Criticize Terrelle Pryor but Don’t Blame Him
At the end of the Arkansas and Ohio State Sugar Bowl in January, we were left to debate if Terrelle Pryor could be a legitimate challenge to Andrew Luck for the 2012 Heisman Trophy. Fast forward to today and we’re left to debate if Terrelle Pryor could be a legitimate challenge to the NFL, possibly in a courtroom before a football field.
In leaving Ohio State, Pryor leaves himself to unfairly shoulder the blame that will surely be heaped upon his young shoulders. Make no mistake, this is not an attempt to build up pity for Pryor. If any of the ongoing investigations of Pryor’s rumored hot wheel collection are found to be true, then any criticism levied is well deserved.
Pryor’s decision to leave Ohio State can very well be viewed as a plea of no contest to the litany of accusations so go ahead and criticize away. What you or anyone else shouldn’t do is place blame, at least not solely on Pryor. You see, there is a thick line between criticism and blame.
Terrelle Pryor made a commitment to Ohio State to play football. Jim Tressel and Ohio State made a commitment to Pryor and his family to usher him through college into adulthood. Neither side completed their promise, but with each Ohio State breaking news alert, it becomes more apparent that Tressel and Ohio State never started on their end of the agreement.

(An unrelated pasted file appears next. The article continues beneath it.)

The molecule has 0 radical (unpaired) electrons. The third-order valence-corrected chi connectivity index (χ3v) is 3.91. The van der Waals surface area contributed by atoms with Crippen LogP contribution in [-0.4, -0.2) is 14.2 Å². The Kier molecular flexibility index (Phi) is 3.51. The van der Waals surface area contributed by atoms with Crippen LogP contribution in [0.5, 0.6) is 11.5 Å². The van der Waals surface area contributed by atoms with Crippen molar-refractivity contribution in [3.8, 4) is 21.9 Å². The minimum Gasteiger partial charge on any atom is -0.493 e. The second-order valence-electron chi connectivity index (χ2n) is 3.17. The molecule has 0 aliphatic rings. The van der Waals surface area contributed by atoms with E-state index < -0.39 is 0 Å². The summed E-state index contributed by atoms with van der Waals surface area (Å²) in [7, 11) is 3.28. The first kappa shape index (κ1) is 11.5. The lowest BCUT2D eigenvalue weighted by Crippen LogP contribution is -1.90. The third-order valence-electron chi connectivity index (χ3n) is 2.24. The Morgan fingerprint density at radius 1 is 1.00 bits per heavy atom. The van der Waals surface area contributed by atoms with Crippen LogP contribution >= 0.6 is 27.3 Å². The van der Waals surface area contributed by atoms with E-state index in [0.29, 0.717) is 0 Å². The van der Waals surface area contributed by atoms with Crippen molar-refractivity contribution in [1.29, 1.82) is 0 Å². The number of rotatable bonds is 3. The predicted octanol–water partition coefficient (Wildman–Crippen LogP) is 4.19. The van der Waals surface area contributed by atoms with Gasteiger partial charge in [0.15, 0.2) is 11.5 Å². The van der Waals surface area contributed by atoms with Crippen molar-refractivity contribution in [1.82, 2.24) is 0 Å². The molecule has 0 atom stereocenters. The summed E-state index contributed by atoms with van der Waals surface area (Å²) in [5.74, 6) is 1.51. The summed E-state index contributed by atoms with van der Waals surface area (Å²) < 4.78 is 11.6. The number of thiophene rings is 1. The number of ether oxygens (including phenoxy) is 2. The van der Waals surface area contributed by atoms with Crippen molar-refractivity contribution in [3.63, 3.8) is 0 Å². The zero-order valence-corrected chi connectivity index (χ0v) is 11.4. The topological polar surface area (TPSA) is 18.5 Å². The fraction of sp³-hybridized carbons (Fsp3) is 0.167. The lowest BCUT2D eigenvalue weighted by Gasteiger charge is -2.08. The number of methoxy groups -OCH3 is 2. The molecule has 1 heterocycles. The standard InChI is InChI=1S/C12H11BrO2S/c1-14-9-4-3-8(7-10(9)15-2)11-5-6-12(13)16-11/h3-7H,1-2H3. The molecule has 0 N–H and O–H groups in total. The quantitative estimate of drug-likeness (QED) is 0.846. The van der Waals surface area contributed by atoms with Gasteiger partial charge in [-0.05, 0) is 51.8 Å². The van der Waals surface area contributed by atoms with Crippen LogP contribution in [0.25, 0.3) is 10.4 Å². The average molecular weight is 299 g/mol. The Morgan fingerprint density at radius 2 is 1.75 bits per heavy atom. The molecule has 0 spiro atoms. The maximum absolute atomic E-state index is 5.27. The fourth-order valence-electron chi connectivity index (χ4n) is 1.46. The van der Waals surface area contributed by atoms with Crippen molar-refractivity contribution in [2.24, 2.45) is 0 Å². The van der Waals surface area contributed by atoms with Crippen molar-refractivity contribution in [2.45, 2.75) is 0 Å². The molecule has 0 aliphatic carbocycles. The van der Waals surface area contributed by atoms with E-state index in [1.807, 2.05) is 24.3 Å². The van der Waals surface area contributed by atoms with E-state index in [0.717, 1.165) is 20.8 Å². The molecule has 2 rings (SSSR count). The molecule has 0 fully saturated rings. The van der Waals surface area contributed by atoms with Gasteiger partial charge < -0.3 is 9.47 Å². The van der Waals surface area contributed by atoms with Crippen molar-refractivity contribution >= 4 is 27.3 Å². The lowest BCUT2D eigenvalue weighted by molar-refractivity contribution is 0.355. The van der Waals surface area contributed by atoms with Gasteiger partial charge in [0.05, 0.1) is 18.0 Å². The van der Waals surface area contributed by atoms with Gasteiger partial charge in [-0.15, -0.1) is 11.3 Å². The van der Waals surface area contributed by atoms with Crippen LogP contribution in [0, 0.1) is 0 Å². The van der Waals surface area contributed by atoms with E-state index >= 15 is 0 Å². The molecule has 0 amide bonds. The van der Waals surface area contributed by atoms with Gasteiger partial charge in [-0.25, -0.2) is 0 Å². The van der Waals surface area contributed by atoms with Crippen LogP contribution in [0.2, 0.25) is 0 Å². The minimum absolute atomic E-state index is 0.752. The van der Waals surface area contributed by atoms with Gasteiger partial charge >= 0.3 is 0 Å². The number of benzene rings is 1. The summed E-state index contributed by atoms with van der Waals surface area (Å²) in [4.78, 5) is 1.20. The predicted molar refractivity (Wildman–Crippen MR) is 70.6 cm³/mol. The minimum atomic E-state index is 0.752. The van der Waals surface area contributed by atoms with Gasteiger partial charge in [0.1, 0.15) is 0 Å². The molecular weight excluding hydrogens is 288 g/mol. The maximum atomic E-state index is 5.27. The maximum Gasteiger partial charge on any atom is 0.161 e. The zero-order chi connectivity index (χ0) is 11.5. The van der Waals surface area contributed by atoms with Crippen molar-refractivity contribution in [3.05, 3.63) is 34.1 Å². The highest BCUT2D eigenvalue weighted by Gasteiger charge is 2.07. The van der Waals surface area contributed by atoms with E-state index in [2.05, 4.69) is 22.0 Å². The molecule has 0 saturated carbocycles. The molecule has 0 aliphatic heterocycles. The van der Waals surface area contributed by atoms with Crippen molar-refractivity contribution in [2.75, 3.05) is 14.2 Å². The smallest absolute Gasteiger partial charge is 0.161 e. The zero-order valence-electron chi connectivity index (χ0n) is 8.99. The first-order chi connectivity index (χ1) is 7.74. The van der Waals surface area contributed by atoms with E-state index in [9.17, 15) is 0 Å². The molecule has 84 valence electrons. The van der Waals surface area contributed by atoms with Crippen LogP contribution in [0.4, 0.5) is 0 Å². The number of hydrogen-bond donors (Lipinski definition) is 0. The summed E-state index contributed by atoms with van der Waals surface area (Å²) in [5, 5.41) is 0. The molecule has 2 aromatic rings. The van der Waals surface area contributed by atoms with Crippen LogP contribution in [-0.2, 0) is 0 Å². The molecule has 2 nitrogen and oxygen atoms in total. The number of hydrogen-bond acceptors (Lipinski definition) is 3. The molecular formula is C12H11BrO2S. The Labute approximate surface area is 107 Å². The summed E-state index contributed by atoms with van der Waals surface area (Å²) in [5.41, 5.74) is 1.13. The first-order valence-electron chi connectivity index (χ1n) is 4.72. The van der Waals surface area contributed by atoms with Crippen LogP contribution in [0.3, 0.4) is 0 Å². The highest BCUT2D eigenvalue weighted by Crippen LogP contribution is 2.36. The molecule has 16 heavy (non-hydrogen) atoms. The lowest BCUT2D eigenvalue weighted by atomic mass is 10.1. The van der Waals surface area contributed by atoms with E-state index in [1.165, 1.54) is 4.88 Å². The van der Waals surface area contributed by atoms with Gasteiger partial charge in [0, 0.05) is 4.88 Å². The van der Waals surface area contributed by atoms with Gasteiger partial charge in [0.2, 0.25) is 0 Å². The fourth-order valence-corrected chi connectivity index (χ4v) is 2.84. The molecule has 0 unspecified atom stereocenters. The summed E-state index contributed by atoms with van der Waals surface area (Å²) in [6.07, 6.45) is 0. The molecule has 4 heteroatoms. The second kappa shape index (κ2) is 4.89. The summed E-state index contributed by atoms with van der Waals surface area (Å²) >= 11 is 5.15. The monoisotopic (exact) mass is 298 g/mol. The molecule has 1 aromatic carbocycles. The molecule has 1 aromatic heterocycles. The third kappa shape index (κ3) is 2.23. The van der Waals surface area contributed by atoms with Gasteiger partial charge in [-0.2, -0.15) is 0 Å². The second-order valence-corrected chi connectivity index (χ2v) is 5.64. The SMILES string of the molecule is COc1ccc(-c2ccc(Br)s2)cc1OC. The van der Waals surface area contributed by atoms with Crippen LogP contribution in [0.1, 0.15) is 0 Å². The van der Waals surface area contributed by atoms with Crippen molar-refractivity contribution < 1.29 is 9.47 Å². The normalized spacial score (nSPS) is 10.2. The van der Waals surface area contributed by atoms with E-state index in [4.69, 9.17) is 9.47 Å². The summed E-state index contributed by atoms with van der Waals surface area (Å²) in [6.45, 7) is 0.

Surely Tressel and the Ohio State athletic department knew that the vultures would surround the wagon, a wagon attached to the number one overall ranked recruit of 2008 at that. Even worse, Tressel and the Ohio State athletic department should’ve been vigilant of those vultures because Columbus and more specifically Ohio State are their domain.
The same teammates who were aware of Pryor’s off field activities and penchant for paper plates before the storm apparently have a disdain for him now. Why wait until the media whirlwind to shed light? Where were the upperclassmen to steer Pryor from wrong?
There hasn’t been one report of an instance where a teammate pulled Pryor to the side or asked him to keep a lower profile. It makes you wonder if the reason it wasn’t addressed is because it’s the norm in Columbus. Maurice Clarrett said something of this sort years ago, yet it was met with a deaf ear because of the source.
“Are Pryor’s teammates upset because of what he was doing or because he was caught” will hover as one of those unanswered questions that usually accompany such a circumstance.
By leaving school, Pryor frees himself from any liability to the NCAA and the investigation that’s sure to come. That decision in itself looms larger an act to benefit the school than anything Tressel has done since word spread of tattoo-gate prior to the Sugar Bowl.
Pryor stated that he was foregoing his senior year in the best interests of his teammates. Regardless of reason, that was clearly the most responsible move made by anyone concerning Ohio State football this year.
So marks the end for Terrelle Pryor, one time a Buckeye beloved now a Buckeye scapegoat.